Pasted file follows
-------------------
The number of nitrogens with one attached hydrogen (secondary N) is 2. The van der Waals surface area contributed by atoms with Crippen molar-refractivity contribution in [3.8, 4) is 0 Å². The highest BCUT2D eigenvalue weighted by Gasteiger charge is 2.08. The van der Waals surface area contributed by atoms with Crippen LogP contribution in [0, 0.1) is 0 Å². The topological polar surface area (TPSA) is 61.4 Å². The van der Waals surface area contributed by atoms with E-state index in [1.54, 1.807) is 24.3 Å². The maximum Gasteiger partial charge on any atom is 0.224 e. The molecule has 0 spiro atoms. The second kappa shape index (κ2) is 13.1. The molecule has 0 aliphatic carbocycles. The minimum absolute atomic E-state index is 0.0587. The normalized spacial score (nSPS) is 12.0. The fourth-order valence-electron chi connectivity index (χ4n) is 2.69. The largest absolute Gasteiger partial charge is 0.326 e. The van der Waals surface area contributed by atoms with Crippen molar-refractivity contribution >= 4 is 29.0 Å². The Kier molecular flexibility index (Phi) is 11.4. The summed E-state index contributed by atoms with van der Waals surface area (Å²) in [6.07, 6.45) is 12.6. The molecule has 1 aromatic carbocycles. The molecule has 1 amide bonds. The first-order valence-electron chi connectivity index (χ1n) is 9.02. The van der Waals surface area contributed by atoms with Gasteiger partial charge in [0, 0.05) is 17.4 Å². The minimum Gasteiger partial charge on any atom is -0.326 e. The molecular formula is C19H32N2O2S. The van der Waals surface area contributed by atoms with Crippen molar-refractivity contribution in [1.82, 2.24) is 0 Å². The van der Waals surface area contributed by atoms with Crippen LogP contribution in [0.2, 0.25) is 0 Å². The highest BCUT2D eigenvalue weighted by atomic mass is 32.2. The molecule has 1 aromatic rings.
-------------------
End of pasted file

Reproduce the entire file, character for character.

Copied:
The number of nitrogens with one attached hydrogen (secondary N) is 2. The van der Waals surface area contributed by atoms with Crippen molar-refractivity contribution in [3.8, 4) is 0 Å². The highest BCUT2D eigenvalue weighted by Gasteiger charge is 2.08. The van der Waals surface area contributed by atoms with Crippen LogP contribution in [0, 0.1) is 0 Å². The topological polar surface area (TPSA) is 61.4 Å². The van der Waals surface area contributed by atoms with E-state index in [1.54, 1.807) is 24.3 Å². The maximum Gasteiger partial charge on any atom is 0.224 e. The molecule has 0 spiro atoms. The second kappa shape index (κ2) is 13.1. The molecule has 0 aliphatic carbocycles. The minimum absolute atomic E-state index is 0.0587. The normalized spacial score (nSPS) is 12.0. The fourth-order valence-electron chi connectivity index (χ4n) is 2.69. The largest absolute Gasteiger partial charge is 0.326 e. The van der Waals surface area contributed by atoms with Crippen molar-refractivity contribution >= 4 is 29.0 Å². The Kier molecular flexibility index (Phi) is 11.4. The summed E-state index contributed by atoms with van der Waals surface area (Å²) in [6.07, 6.45) is 12.6. The molecule has 1 aromatic carbocycles. The molecule has 1 amide bonds. The first-order valence-electron chi connectivity index (χ1n) is 9.02. The van der Waals surface area contributed by atoms with Gasteiger partial charge in [0, 0.05) is 17.4 Å². The minimum Gasteiger partial charge on any atom is -0.326 e. The molecular formula is C19H32N2O2S. The van der Waals surface area contributed by atoms with Crippen molar-refractivity contribution in [1.82, 2.24) is 0 Å². The van der Waals surface area contributed by atoms with Crippen LogP contribution in [0.2, 0.25) is 0 Å². The highest BCUT2D eigenvalue weighted by atomic mass is 32.2. The molecule has 1 aromatic rings.